Education Women Empowerment

Major Problems of Women Education in India

We educate women because it is smart. We educate women because it changes the world. – Drew Faust

Our attention is instantly drawn to the issue of women’s education in India. Due to conservative traditionalism, the standing of women has always been viewed next to than that of men in our nation.

Because of the reliance of women on males for financial support (families didn’t think its important to provide education to girls), they were mostly seen as subservient to men. Despite the fact that women are now increasingly accorded the same status as males, the majority of them continue to live in abject ignorance. More women than men suffer from ignorance and illiteracy, and this scourge is particularly pervasive in rural areas and underdeveloped communities.

Role of Indian Women

Women have a crucial role in fostering civic virtues, reviving the economy, and enacting social changes, as is becoming increasingly clear. Recently, more emphasis is placed on their education due to the rapidly changing situations in the nation. Despite several commissions and committees being occasionally created who give recommendations to address the issues with of women education, several issues still persist in that area.

The primary issues with their schooling are:

(i) An appropriate curriculum for women education

(ii) Lack of social awareness in women

(iii) A lack of female teachers

(iv) Absence of adequate physical infrastructure

(v) Unwillingness of female instructors to work in remote locations;

(vi) Financial challenges

(vii) Transportation issue

(viii) Issue of stagnation and waste

(ix) Issue with co-education

(x) Lack of excitement and attention on the part of the education officials

Problems of Girl Child Education in India

The education of women and girls is essential to the prosperity of a country. The actions done to advance and broaden their education should not be neglected for want of funds. It must be kept in mind that there is still a significant achievement disparity between the schooling of boys and girls, and that in India, the mother serves as the central character of the home. She is essential to our way of life. Therefore, it is crucial that the programmes incorporated for women and girls remain in place.

There is a close connection between the educational process, social and economic life of a nation. Every woman should receive training on how to earn a decent livelihood and life her life to her fullest potential.

In a nation as impoverished as India, there should be zero tolerance for training waste. In recent years, Indian women have experienced a significant awakening. Women’s education is progressing gradually in spite of all barriers and challenges.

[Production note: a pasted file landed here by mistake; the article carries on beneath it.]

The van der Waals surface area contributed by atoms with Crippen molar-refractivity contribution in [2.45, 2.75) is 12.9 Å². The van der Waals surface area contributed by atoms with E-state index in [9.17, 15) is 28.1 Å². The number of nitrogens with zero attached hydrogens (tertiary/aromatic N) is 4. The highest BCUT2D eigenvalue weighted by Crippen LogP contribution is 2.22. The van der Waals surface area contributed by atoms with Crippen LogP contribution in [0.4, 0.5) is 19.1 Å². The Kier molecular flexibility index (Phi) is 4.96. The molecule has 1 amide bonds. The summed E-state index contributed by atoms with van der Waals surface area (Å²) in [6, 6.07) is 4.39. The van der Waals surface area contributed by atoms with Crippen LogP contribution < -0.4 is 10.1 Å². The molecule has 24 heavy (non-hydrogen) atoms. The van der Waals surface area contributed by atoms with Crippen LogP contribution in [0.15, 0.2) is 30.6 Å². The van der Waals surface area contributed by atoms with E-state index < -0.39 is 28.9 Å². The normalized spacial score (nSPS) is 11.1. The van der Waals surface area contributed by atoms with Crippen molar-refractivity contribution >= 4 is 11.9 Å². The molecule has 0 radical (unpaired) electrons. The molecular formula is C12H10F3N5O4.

They are starting to have an impact on world events. Equal rights are demanded across the nation. In fact, it is pretty evident that there is a huge difference in the education levels of men and women, which has to be closed as quickly as possible.

Our daughters are extremely gifted mentally, physically and emotionally, but these talents must be nurtured and maintained until they reach their full potential as brainy women who look beautiful because of their relentless efforts and perseverance.

Smile Foundation and Women Empowerment

There may be a broader list of problems of girl child education in India that affect how women and girls participate in schools. But India is doing everything in its power to change the numbers. Women won’t stay behind anymore.

Smile Foundation has its own strategy to combat the challenges faced by women in education. It is doing a lot of work to promote women empowerment.

Education Girl Child Health Livelihood

Improving Education of Slum Children

Education is an opportunity through which society and its people are empowered. It is a tool for economic advancements. Education aids in the social, emotional, and psychological growth of individuals and hence, the community as a whole. However, not all have been able to reap the benefits of the existing education system.

Slum children’s education in India in this context remains a burning issue. A lot of factors combine together, in keeping more than half of India’s school-going children out of school.

Slum Children in India

According to the Census 2011, there are 13.7 million slum households across 63% of India’s towns. The residents of these households include migrants, half of them being among the poorest of the poor. More than eight million children under 6 years live in approximately 49,000 slums. There are 22.72 million children (age group 5-18) living in urban slums who are out of school.*

The migrant population in India is mostly illiterate and constantly on the move, in search of new livelihood opportunities.  Migrant children move with their parents and often lose out on age-appropriate educational opportunities. Often they engage in labor to escape poverty and support their parents.

Access to early childhood care, balanced nutrition, education, health, and recreational facilities are keys to the positive development of children.  However, in places where clean drinking water and two square meals are a struggle, slum children’s education, health and other contributing factors for development will always take a backseat.

Problems in Education of Slum Children

The Right to Education Act 2009 was expected to bring a huge surge of enrolment in urban and rural schools. However, after more than a decade there are millions of children who are out of school in India, most live in urban slums and remote rural areas. A higher proportion of girl children (3.23%)  are out of school than boys (2.77%).

Girls in slums and rural areas are out of school as they are engaged in domestic work or do not go to school to take care of the younger siblings. Boys drop out of school to supplement household incomes. Lack of healthcare facilities, absence of toilets in schools, and lack of proper nutrition also lead to an increase in drop-out rates.